Updated 4 July 2008 with review from the Manchester Evening News.

With the album release just days away hitting the shops this morning the reviews are coming thick and fast. Most reviewers who can avail themselves of a simplistic star rating seem to be plumping for a 3 out of 5. Breaking the mould Mojo magazine gives it a 4 in its July issue, while The Times slates it with just 2 stars in a review which largely misses the point.

Overall there has clearly been much head-scratching as to exactly what kind of music the reviewers are listening to, a defiance of genre which several clearly have trouble getting past, as if a record can only be good when it can be pigeon-holed. Combined with too many lazy stereotypes about arran sweatered, beer drinking, finger-in-the-ear folkies which display a trying, if predictable, ignorance of modern folk music from people who ought to know better, my review of the reviewers could be summed up as: 3 out of 5, must try harder.

Top Reviews: “If you are a fan of Lakeman then everything you love is here in spades”

Spiral Earth, 27 June 2008 in what is unsurprisingly one of the best informed and least cliched reviews, sums it up neatly: “If you are a fan of Lakeman then everything you love is here in spades.”. Though Iain Hazelwood does possibly get a little carried away when he writes that while “Much is being said of it sounding like this or that, more rock, more Led Zep… Actually it only sounds like one thing – Seth Lakeman becoming one of the most important artists in modern British music…” (my emphasis). Full review.

In The Guardian, 27 June 2008 (3/5 stars3/5 stars3/5 stars3/5 stars3/5 stars) Alexis Petridis comes closest to capturing the reaction of the fans who have availed themselves of the various previews when he says “the album is at its best when it’s at its most raw, when it stops worrying too much about charming those in charge of radio playlists and lets Lakeman’s natural instinct for eeriness shine through.” Full review.

Mojo Magazine, July 2008. (4/5 stars4/5 stars4/5 stars4/5 stars4/5 stars) was one of the first to mention the now oft-repeated Led Zep vibe: “Seth Lakeman burns high octane non-stop. On this fourth album his voice is all muscularity and barely contained passions… Beneath a superficial folk-rock jigginess his band has a possibly Led Zeppelin related sense of how acoustic fiddle, guitar and double bass riffs can weigh heavy as metal.”

The Telegraph, 28 June 2008 thumbs its nose at the genre-befuddled head-scratchers: “while Lakeman’s music might cause consternation among those who are troubled by the blurring of musical categories, the wider world will doubtless enjoy it, because this is an album that’s memorably melodic, propulsively rhythmic, and sometimes hair-raisingly dramatic…it’s powerful stuff, with Lakeman’s clear, strong voice narrating a series of sharp and gripping story-songs” Full Review.

The Also Rans: “A ripsnorter of a record”

The Independent, 27 June 2008 (3/5 stars3/5 stars3/5 stars3/5 stars3/5 stars) gets it’s cliches in early in a generally positive review: “Lakeman may be only as temporarily beholden to the notoriously purist folk scene as Bob Dylan was in 1965″ (my emphasis). Full review.

In The Times, 27 June 2008 (2/5 stars2/5 stars2/5 stars2/5 stars2/5 stars) John Mulvey leaves us wondering if he’s listened to any of the artists in question when he describes Poor Man’s Heaven as “uncomfortably reminiscent of records by David Gray and Damien Rice” Full review.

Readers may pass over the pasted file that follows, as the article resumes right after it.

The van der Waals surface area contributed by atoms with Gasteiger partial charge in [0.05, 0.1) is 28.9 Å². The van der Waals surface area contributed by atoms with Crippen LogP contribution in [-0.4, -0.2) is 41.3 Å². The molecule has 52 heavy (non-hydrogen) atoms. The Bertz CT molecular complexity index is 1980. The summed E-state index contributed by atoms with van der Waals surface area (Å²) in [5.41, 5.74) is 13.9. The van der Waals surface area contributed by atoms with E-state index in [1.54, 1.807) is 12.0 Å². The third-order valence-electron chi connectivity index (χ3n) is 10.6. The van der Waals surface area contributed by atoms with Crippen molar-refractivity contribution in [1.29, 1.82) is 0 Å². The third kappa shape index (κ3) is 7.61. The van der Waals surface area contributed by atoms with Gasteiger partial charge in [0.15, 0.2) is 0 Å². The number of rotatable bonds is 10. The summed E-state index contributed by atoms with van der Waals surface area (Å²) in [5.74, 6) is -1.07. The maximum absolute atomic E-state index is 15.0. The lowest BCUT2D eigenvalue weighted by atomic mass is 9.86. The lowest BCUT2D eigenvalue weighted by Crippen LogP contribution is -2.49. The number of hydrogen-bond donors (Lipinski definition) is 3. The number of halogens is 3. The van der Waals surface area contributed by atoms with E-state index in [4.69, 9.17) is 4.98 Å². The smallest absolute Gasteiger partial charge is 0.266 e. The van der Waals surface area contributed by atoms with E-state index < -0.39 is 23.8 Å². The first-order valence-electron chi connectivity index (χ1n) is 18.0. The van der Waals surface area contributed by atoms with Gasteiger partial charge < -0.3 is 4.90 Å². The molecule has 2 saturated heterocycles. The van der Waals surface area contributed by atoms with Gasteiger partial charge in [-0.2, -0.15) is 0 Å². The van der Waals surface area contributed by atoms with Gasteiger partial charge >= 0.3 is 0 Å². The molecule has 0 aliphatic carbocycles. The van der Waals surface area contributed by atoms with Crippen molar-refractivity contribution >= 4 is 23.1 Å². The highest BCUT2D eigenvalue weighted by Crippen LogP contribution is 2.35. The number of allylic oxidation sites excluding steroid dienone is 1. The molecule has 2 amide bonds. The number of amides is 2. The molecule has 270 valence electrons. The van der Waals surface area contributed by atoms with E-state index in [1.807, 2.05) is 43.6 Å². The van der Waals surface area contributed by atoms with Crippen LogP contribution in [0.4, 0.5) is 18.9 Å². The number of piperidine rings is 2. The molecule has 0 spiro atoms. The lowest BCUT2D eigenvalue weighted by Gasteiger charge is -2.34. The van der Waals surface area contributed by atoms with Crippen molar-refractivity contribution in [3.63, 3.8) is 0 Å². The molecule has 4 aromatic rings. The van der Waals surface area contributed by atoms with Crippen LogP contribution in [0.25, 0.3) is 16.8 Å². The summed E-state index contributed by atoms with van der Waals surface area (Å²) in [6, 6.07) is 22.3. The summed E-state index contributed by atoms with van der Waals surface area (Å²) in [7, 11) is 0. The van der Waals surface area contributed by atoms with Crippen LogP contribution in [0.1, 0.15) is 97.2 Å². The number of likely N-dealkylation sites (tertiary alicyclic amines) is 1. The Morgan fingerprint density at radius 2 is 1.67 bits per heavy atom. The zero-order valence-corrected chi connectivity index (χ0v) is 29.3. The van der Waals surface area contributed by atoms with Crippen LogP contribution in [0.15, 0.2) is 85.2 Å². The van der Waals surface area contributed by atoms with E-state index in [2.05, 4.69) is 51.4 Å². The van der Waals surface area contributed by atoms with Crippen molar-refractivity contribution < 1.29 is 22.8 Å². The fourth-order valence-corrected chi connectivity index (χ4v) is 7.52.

The Observer, 15 June 2008 describes it as “a ripsnorter of a record that will slake the thirst of crowds roused by a season of his festival performances” and may have a point when it asks whether “after four albums of much the same fayre, our West Country hero might usefully stray into fresh songwriting territory next time, and lose the roll call of cliches which demand that eyes are always burning, nights always dark and dawns crimson.” Full review.

BBC Online, 13 June 2008 – “His song writing continues the gold-yielding formula of its predecessor with energetic strumalongs, voracious fiddles and a sparkling delivery”. Full review.

Q Magazine, Andy Fyfe, July 2008. (3/5 stars3/5 stars3/5 stars3/5 stars3/5 stars) “The frantic fiddle remains dominant but guitars and drums crash all around it, Feather in a Storm even adding Jimmy Page-esque slide guitar. Lakeman’s unwelcome mantle of folk’s poster boy is unlikely to slip.”

MusicOMH.com, 27 June 2008 (3/5 stars3/5 stars3/5 stars3/5 stars3/5 stars) on the other hand finds it “predictable and polished” … “overly refined” …and “the repetition of literary and musical themes creates a staleness after 11 tracks which makes absorption of the album as a whole rather challenging”. Full review.

Teletext (7/10), 27 June 2008 thinks he is “back on form after the bland and overly commercial Freedom Fields” and “should win back hardcore folk fans”. Much as we love a positive review, it does leave you wondering if they have actually listened to either album. Full review.

Virgin ‘Albums of the Week’ (6/10), 27 June 2008 does rather better: “Lakeman highlights the rhythmic and percussive elements of the folk genre while retaining its strong pastoral spirit”. Full review.

Metro, 29 June 2008(4/5 stars4/5 stars4/5 stars4/5 stars4/5 stars) gets little swept along by the album’s dramatic imagery into some flowery language of its own: “wired with the same stirring, ale-sodden acoustica of previous works… this time the sound is larger and more urgent…[and] throb[s] with the animal energy of a live performance.” Full review.

Winning the WTF? prize The Manchester Evening News, 3 July 2008 (3/5 stars3/5 stars3/5 stars3/5 stars3/5 stars) clearly have a different take on tales of murder, vengeance and self-sacrifice than most when they find it missing “some of the darkness and dourness which Richard Thompson has always found in that territory between folk and rock.”. Full review »